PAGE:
This page lists additional resources to continue your exploration of presidential elections.

Bruce Ackerman & David Fontana, Thomas Jefferson Counts Himself into the Presidency, 90 Va. L. Rev. 551 (2004) (The Constitution instructs the President of the Senate to open the ballots submitted by members of the Electoral College, but it provides little guidance when a ballot turns out to be defective. This article provides the first in-depth consideration of two early precedents.).

Nathan Colvin & Ned Foley, The Twelfth Amendment: A Constitutional Ticking Time Bomb, 64 U. Miami L. Rev. 475 (2010) (The potential for crisis comes from ambiguous constitutional text that has left modem interpreters with significant unanswered questions. There has been little legislative effort to address the problems with the text of the Twelfth Amendment, perhaps because our nation has not had a serious dispute over electoral votes reach the counting stage in Congress for over one hundred years.).

Ned Foley, Preparing for a Disputed Presidential Election: An Exercise is Election Risk Assessment and Management, 51 Loy. U. Chi. L.J. 309 (2019) (Congress could face a disputed presidential election triggered, not necessarily by foreign interference, but by the ballots counted after Election Night that cause the initial apparent winner to fall behind.).

Jason Harrow, Katherine Mateo, and Nicholas Dantzler, Supreme Court Draft Brief (This document is a hypothetical Supreme Court brief explaining why any attempt by Florida, or any other state, to appoint presidential electors directly, while essentially throwing out the popular vote, would violate federal law and the Constitution. The fact pattern presented is of course imagined, but it is our best guess about what might provoke such an extraordinary event. We welcome comments, improvements, and questions using the Google docs comment function. ).

Healthy Elections Project (The website presents information making elections more accessible for voters and election administrators.).

Vasan Kesavan, Is the Electoral Count Act Unconstitutional?, 80 N.C.L. Rev. 1653, 1694 (2002) (This Article takes on one of the most unasked questions of Bush v. Gore – whether the Electoral Count Act, the federal statutory scheme at issue in that case, is constitutional.).

Lawrence Lessig, The Mess Congress Could Make, The Atlantic (Oct. 19, 2020) (The Bush v. Gore fight has become the template of a disputed election, but many of the worst-case scenarios could end up before Congress, not the Court.).

Michael Morley, Postponing Federal Elections Due to Election Emergencies (June 2020) (This Essay argues that federal Election Day laws, including their “failure to elect” provisions, empower states to postpone or extend federal elections when an unexpected emergency prevents them from conducting or concluding a federal election on Election Day.).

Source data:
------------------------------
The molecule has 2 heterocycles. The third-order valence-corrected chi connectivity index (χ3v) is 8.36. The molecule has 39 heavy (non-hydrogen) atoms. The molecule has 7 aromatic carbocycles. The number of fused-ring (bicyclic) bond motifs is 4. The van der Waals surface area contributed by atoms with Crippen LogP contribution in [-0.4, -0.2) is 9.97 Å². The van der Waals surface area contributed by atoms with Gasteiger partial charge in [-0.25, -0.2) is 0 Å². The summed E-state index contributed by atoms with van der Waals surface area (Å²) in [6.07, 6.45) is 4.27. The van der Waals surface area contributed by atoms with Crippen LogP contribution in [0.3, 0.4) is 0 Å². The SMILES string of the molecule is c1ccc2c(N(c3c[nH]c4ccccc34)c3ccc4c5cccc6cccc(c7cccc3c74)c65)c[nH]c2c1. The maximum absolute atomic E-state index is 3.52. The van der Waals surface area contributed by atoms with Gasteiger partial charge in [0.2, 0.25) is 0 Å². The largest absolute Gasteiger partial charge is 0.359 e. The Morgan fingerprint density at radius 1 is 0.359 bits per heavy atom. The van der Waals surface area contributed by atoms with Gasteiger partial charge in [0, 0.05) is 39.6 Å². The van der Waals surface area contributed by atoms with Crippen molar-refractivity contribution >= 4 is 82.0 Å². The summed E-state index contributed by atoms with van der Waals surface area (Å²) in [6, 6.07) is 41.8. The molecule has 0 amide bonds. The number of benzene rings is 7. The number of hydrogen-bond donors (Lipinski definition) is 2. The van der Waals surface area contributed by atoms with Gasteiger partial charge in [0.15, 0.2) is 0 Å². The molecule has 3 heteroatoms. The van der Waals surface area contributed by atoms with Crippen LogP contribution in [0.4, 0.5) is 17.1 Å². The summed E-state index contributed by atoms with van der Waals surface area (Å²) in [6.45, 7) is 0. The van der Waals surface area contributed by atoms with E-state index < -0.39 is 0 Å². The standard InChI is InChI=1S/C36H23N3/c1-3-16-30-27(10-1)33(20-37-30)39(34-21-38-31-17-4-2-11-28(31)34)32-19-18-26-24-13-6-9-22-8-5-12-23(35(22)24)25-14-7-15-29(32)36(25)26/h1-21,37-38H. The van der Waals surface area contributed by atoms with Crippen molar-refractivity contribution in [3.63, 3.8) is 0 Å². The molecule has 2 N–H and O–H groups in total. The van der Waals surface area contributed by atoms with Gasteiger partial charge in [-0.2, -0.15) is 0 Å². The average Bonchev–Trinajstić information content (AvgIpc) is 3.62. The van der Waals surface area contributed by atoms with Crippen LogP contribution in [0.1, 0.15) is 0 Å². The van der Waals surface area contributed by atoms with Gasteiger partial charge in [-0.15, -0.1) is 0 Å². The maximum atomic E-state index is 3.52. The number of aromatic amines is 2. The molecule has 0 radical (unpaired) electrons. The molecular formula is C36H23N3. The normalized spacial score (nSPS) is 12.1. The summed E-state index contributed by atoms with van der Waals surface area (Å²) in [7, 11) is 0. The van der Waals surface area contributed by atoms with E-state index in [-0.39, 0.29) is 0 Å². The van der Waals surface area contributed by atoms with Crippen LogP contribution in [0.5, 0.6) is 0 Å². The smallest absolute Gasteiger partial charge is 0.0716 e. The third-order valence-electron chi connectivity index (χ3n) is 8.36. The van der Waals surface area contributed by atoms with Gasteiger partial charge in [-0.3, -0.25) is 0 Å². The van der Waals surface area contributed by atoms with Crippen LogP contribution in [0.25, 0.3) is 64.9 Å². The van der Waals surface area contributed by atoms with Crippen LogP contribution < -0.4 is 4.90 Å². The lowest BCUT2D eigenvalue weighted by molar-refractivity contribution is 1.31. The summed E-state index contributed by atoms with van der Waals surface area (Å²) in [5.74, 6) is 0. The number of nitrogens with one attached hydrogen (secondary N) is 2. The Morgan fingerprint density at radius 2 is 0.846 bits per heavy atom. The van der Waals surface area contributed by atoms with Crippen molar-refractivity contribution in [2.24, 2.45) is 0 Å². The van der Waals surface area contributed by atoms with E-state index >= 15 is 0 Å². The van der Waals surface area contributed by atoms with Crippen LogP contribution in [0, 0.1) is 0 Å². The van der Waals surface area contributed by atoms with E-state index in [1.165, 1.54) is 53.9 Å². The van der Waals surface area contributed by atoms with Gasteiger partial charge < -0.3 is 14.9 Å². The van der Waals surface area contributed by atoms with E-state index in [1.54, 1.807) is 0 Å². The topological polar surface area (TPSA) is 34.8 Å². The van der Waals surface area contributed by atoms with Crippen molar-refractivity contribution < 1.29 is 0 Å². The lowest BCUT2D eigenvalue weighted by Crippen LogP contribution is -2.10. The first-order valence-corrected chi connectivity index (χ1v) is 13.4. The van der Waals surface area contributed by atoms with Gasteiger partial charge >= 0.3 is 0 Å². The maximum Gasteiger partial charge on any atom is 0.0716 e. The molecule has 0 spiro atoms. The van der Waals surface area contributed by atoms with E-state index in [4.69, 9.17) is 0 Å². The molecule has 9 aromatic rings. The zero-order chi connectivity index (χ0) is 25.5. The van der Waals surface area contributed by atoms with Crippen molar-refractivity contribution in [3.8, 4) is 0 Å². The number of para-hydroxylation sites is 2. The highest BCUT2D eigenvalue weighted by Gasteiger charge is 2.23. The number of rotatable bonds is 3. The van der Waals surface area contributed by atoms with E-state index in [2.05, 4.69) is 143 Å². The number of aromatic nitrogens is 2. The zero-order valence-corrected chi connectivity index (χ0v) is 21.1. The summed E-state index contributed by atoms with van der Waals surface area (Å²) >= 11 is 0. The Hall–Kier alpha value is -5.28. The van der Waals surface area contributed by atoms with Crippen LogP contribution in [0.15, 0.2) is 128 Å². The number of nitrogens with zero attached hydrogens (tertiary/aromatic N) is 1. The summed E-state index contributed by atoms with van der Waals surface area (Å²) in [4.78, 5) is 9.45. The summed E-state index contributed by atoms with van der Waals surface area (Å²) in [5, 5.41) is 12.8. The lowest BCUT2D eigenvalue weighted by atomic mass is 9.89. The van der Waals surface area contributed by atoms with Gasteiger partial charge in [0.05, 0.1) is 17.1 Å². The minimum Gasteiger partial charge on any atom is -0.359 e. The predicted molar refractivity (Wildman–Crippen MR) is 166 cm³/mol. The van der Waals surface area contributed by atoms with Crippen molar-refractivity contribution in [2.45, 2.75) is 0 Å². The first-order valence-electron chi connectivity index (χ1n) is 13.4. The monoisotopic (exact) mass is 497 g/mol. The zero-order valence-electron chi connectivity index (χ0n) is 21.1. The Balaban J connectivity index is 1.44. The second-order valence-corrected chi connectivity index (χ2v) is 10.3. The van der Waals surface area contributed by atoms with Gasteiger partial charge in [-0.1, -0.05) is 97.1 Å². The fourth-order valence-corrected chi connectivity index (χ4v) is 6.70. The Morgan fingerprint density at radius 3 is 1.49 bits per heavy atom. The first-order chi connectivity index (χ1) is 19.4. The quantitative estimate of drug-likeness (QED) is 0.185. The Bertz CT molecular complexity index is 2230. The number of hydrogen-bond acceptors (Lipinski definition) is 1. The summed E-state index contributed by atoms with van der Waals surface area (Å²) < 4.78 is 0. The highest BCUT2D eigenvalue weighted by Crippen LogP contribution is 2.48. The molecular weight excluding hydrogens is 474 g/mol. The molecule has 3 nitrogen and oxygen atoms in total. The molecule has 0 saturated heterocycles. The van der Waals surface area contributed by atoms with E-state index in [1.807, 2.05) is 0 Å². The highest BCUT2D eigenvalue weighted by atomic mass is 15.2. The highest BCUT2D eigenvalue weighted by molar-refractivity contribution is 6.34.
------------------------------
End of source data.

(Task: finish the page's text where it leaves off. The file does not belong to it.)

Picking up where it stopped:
Michael Rosin, Can a State Legislature Give Itself the Power After Election Day to Appoint a Slate of Presidential Electors for Its State? (Oct. 2020) (Suggestions are swirling that some state legislatures might try to void a close popular vote in this year’s presidential election and after Election Day give themselves the power to appoint their state’s presidential electors or certify a slate of electors themselves. This Note analyzes the prospects for such action in eight swing states.).

Michael Rosin, Who Counts the Returns from the Presidential Electors and What Counts in the Denominator? Evidence From the First Century of the Union (Oct. 2020) (This Note reviews evidence from 1789 through 1873 and concludes that Congress and the Presidents of the Senate established a super precedent that Congress rather than the President of the Senate has the upper hand in the counting of the electoral votes and the number of electors appointed.).

Matthew Seligman, Disputed Presidential Elections and the Collapse of Constitutional Norms (Jan. 2019) (This Article provides a synoptic view of the legal and political issues that may arise from a disputed Presidential election in an age of widespread but inconclusively supported claims of voter fraud and election interference.).

Stephen A. Siegel, The Conscientious Congressman’s Guide to the Electoral Count Act of 1887, 56 Fla. L. Rev. 541 (2004) (Electoral vote counting is the oldest activity of the national government and among the oldest questions of constitutional law. Yet, electoral vote counting remains one of the least understood aspects of our constitutional order.).